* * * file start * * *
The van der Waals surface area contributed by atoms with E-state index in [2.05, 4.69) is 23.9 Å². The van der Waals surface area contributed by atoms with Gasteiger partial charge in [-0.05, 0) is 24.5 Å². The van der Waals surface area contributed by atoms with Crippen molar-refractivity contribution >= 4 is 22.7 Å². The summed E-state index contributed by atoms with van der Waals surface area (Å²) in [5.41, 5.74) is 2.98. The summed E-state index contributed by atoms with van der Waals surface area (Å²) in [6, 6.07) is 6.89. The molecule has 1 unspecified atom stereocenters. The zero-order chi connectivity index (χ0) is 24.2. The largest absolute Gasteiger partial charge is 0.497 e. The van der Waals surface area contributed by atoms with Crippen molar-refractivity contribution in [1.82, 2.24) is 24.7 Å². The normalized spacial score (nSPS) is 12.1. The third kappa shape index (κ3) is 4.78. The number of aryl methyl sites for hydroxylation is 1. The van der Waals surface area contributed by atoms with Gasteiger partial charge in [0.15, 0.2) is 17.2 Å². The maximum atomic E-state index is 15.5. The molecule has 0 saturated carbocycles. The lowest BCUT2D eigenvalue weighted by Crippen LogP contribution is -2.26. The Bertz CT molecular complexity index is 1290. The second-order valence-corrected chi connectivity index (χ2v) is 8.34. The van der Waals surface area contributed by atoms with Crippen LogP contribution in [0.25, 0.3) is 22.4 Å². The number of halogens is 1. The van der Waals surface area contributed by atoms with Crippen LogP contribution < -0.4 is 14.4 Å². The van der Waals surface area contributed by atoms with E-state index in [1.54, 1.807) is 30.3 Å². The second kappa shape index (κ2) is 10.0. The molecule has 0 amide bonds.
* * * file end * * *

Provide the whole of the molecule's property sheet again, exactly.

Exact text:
The van der Waals surface area contributed by atoms with E-state index in [2.05, 4.69) is 23.9 Å². The van der Waals surface area contributed by atoms with Gasteiger partial charge in [-0.05, 0) is 24.5 Å². The van der Waals surface area contributed by atoms with Crippen molar-refractivity contribution >= 4 is 22.7 Å². The summed E-state index contributed by atoms with van der Waals surface area (Å²) in [5.41, 5.74) is 2.98. The summed E-state index contributed by atoms with van der Waals surface area (Å²) in [6, 6.07) is 6.89. The molecule has 1 unspecified atom stereocenters. The zero-order chi connectivity index (χ0) is 24.2. The largest absolute Gasteiger partial charge is 0.497 e. The van der Waals surface area contributed by atoms with Crippen molar-refractivity contribution in [1.82, 2.24) is 24.7 Å². The normalized spacial score (nSPS) is 12.1. The third kappa shape index (κ3) is 4.78. The number of aryl methyl sites for hydroxylation is 1. The van der Waals surface area contributed by atoms with Gasteiger partial charge in [0.15, 0.2) is 17.2 Å². The maximum atomic E-state index is 15.5. The molecule has 0 saturated carbocycles. The lowest BCUT2D eigenvalue weighted by Crippen LogP contribution is -2.26. The Bertz CT molecular complexity index is 1290. The second-order valence-corrected chi connectivity index (χ2v) is 8.34. The van der Waals surface area contributed by atoms with Crippen LogP contribution in [0.25, 0.3) is 22.4 Å². The number of halogens is 1. The van der Waals surface area contributed by atoms with Crippen LogP contribution < -0.4 is 14.4 Å². The van der Waals surface area contributed by atoms with E-state index in [1.54, 1.807) is 30.3 Å². The second kappa shape index (κ2) is 10.0. The molecule has 0 amide bonds.